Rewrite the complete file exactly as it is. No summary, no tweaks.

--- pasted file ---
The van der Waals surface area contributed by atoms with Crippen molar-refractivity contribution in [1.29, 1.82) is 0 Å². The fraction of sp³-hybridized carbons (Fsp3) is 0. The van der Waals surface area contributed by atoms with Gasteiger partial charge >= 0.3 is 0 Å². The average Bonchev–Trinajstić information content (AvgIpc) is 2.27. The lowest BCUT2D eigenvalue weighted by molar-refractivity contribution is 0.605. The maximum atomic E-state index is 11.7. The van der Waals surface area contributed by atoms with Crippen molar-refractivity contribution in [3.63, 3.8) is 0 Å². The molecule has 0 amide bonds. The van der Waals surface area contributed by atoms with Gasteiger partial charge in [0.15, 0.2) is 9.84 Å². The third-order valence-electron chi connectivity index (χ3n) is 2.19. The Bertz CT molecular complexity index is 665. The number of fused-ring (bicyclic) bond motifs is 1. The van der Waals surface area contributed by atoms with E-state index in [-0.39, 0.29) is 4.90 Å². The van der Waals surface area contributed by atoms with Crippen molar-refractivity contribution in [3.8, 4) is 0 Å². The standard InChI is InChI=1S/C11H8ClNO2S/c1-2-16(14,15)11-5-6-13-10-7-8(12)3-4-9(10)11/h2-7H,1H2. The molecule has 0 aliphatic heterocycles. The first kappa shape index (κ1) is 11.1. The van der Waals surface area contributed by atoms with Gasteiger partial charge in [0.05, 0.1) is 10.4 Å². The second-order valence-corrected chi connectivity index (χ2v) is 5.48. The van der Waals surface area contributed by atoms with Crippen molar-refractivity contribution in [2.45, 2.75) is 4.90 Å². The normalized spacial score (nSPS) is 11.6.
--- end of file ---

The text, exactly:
The van der Waals surface area contributed by atoms with Crippen molar-refractivity contribution in [1.29, 1.82) is 0 Å². The fraction of sp³-hybridized carbons (Fsp3) is 0. The van der Waals surface area contributed by atoms with Gasteiger partial charge >= 0.3 is 0 Å². The average Bonchev–Trinajstić information content (AvgIpc) is 2.27. The lowest BCUT2D eigenvalue weighted by molar-refractivity contribution is 0.605. The maximum atomic E-state index is 11.7. The van der Waals surface area contributed by atoms with Crippen molar-refractivity contribution in [3.63, 3.8) is 0 Å². The molecule has 0 amide bonds. The van der Waals surface area contributed by atoms with Gasteiger partial charge in [0.15, 0.2) is 9.84 Å². The third-order valence-electron chi connectivity index (χ3n) is 2.19. The Bertz CT molecular complexity index is 665. The number of fused-ring (bicyclic) bond motifs is 1. The van der Waals surface area contributed by atoms with E-state index in [-0.39, 0.29) is 4.90 Å². The van der Waals surface area contributed by atoms with Crippen molar-refractivity contribution in [3.8, 4) is 0 Å². The standard InChI is InChI=1S/C11H8ClNO2S/c1-2-16(14,15)11-5-6-13-10-7-8(12)3-4-9(10)11/h2-7H,1H2. The molecule has 0 aliphatic heterocycles. The first kappa shape index (κ1) is 11.1. The van der Waals surface area contributed by atoms with Gasteiger partial charge in [0.05, 0.1) is 10.4 Å². The second-order valence-corrected chi connectivity index (χ2v) is 5.48. The van der Waals surface area contributed by atoms with Crippen molar-refractivity contribution in [2.45, 2.75) is 4.90 Å². The normalized spacial score (nSPS) is 11.6.